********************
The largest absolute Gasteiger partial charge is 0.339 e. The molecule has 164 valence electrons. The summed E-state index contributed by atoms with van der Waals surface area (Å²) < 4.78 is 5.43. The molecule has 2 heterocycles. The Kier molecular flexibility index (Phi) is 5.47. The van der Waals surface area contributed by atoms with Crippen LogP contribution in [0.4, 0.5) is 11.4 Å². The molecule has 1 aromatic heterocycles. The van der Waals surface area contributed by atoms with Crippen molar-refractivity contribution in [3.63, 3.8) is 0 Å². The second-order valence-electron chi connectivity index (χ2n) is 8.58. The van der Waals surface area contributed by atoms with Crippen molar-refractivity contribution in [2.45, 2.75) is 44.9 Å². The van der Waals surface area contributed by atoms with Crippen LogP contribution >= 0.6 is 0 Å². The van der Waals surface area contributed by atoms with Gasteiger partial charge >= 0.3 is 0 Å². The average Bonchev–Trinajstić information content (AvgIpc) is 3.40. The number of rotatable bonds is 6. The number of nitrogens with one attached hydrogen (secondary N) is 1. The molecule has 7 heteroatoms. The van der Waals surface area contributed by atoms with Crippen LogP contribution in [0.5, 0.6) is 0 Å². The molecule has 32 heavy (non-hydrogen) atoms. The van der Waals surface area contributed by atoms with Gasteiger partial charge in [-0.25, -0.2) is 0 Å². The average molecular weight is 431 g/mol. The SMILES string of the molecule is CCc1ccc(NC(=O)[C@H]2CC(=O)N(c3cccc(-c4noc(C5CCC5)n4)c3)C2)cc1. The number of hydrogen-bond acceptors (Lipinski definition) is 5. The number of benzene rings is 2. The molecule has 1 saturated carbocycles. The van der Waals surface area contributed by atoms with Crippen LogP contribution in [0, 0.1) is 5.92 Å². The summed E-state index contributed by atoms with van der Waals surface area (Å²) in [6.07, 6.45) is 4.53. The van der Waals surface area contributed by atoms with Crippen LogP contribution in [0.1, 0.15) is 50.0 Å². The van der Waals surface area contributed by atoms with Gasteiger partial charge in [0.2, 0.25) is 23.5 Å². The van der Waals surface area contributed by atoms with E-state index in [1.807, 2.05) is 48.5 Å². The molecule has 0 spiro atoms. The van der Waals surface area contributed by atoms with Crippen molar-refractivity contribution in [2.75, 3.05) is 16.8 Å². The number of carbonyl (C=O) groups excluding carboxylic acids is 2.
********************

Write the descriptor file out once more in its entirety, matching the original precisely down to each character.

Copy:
The largest absolute Gasteiger partial charge is 0.339 e. The molecule has 164 valence electrons. The summed E-state index contributed by atoms with van der Waals surface area (Å²) < 4.78 is 5.43. The molecule has 2 heterocycles. The Kier molecular flexibility index (Phi) is 5.47. The van der Waals surface area contributed by atoms with Crippen LogP contribution in [0.4, 0.5) is 11.4 Å². The molecule has 1 aromatic heterocycles. The van der Waals surface area contributed by atoms with Crippen molar-refractivity contribution in [3.63, 3.8) is 0 Å². The second-order valence-electron chi connectivity index (χ2n) is 8.58. The van der Waals surface area contributed by atoms with Crippen molar-refractivity contribution in [2.45, 2.75) is 44.9 Å². The van der Waals surface area contributed by atoms with Crippen LogP contribution >= 0.6 is 0 Å². The van der Waals surface area contributed by atoms with Gasteiger partial charge >= 0.3 is 0 Å². The average Bonchev–Trinajstić information content (AvgIpc) is 3.40. The number of rotatable bonds is 6. The number of nitrogens with one attached hydrogen (secondary N) is 1. The molecule has 7 heteroatoms. The van der Waals surface area contributed by atoms with Crippen LogP contribution in [0.5, 0.6) is 0 Å². The molecule has 32 heavy (non-hydrogen) atoms. The van der Waals surface area contributed by atoms with Gasteiger partial charge in [-0.25, -0.2) is 0 Å². The average molecular weight is 431 g/mol. The SMILES string of the molecule is CCc1ccc(NC(=O)[C@H]2CC(=O)N(c3cccc(-c4noc(C5CCC5)n4)c3)C2)cc1. The number of hydrogen-bond acceptors (Lipinski definition) is 5. The number of benzene rings is 2. The molecule has 1 saturated carbocycles. The van der Waals surface area contributed by atoms with Crippen LogP contribution in [0, 0.1) is 5.92 Å². The summed E-state index contributed by atoms with van der Waals surface area (Å²) in [6.07, 6.45) is 4.53. The van der Waals surface area contributed by atoms with Crippen LogP contribution in [0.1, 0.15) is 50.0 Å². The van der Waals surface area contributed by atoms with Gasteiger partial charge in [0.2, 0.25) is 23.5 Å². The van der Waals surface area contributed by atoms with E-state index in [1.807, 2.05) is 48.5 Å². The molecule has 0 spiro atoms. The van der Waals surface area contributed by atoms with Crippen molar-refractivity contribution in [2.75, 3.05) is 16.8 Å². The number of carbonyl (C=O) groups excluding carboxylic acids is 2.